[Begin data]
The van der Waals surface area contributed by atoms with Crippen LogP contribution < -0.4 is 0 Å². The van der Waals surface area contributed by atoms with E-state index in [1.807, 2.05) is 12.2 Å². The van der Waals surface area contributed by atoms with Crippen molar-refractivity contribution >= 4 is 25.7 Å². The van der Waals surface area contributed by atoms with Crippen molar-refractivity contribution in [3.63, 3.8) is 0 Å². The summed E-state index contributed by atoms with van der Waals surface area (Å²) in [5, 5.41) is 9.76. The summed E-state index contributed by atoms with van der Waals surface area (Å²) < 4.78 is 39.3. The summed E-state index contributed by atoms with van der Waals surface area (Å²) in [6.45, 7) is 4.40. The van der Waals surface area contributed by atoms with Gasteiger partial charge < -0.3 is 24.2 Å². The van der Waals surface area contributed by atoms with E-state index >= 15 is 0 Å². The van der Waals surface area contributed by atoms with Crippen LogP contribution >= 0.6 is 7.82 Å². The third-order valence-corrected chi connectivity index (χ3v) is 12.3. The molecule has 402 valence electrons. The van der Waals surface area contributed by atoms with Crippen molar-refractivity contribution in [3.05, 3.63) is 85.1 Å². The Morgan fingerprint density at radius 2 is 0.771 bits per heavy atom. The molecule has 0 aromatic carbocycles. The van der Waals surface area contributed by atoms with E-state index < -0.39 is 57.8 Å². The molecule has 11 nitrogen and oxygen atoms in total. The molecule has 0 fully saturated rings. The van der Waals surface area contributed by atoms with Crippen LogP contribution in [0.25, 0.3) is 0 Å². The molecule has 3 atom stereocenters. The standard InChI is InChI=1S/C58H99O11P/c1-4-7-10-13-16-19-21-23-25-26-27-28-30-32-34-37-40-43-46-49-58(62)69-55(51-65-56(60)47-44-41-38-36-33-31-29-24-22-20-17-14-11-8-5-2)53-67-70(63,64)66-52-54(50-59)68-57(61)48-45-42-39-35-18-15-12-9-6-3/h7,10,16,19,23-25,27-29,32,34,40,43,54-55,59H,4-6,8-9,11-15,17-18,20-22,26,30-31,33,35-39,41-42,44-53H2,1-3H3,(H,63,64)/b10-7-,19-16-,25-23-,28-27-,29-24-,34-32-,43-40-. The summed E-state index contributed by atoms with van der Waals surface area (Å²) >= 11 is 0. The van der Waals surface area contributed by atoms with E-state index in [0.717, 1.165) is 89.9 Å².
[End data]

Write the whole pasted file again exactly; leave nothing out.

The van der Waals surface area contributed by atoms with Crippen LogP contribution < -0.4 is 0 Å². The van der Waals surface area contributed by atoms with E-state index in [1.807, 2.05) is 12.2 Å². The van der Waals surface area contributed by atoms with Crippen molar-refractivity contribution >= 4 is 25.7 Å². The van der Waals surface area contributed by atoms with Crippen molar-refractivity contribution in [3.63, 3.8) is 0 Å². The summed E-state index contributed by atoms with van der Waals surface area (Å²) in [5, 5.41) is 9.76. The summed E-state index contributed by atoms with van der Waals surface area (Å²) < 4.78 is 39.3. The summed E-state index contributed by atoms with van der Waals surface area (Å²) in [6.45, 7) is 4.40. The van der Waals surface area contributed by atoms with Gasteiger partial charge < -0.3 is 24.2 Å². The van der Waals surface area contributed by atoms with E-state index >= 15 is 0 Å². The van der Waals surface area contributed by atoms with Crippen LogP contribution >= 0.6 is 7.82 Å². The third-order valence-corrected chi connectivity index (χ3v) is 12.3. The molecule has 402 valence electrons. The van der Waals surface area contributed by atoms with Crippen molar-refractivity contribution in [3.05, 3.63) is 85.1 Å². The Morgan fingerprint density at radius 2 is 0.771 bits per heavy atom. The molecule has 0 aromatic carbocycles. The van der Waals surface area contributed by atoms with E-state index < -0.39 is 57.8 Å². The molecule has 11 nitrogen and oxygen atoms in total. The molecule has 0 fully saturated rings. The van der Waals surface area contributed by atoms with Crippen LogP contribution in [0.25, 0.3) is 0 Å². The molecule has 3 atom stereocenters. The standard InChI is InChI=1S/C58H99O11P/c1-4-7-10-13-16-19-21-23-25-26-27-28-30-32-34-37-40-43-46-49-58(62)69-55(51-65-56(60)47-44-41-38-36-33-31-29-24-22-20-17-14-11-8-5-2)53-67-70(63,64)66-52-54(50-59)68-57(61)48-45-42-39-35-18-15-12-9-6-3/h7,10,16,19,23-25,27-29,32,34,40,43,54-55,59H,4-6,8-9,11-15,17-18,20-22,26,30-31,33,35-39,41-42,44-53H2,1-3H3,(H,63,64)/b10-7-,19-16-,25-23-,28-27-,29-24-,34-32-,43-40-. The summed E-state index contributed by atoms with van der Waals surface area (Å²) >= 11 is 0. The van der Waals surface area contributed by atoms with E-state index in [0.717, 1.165) is 89.9 Å².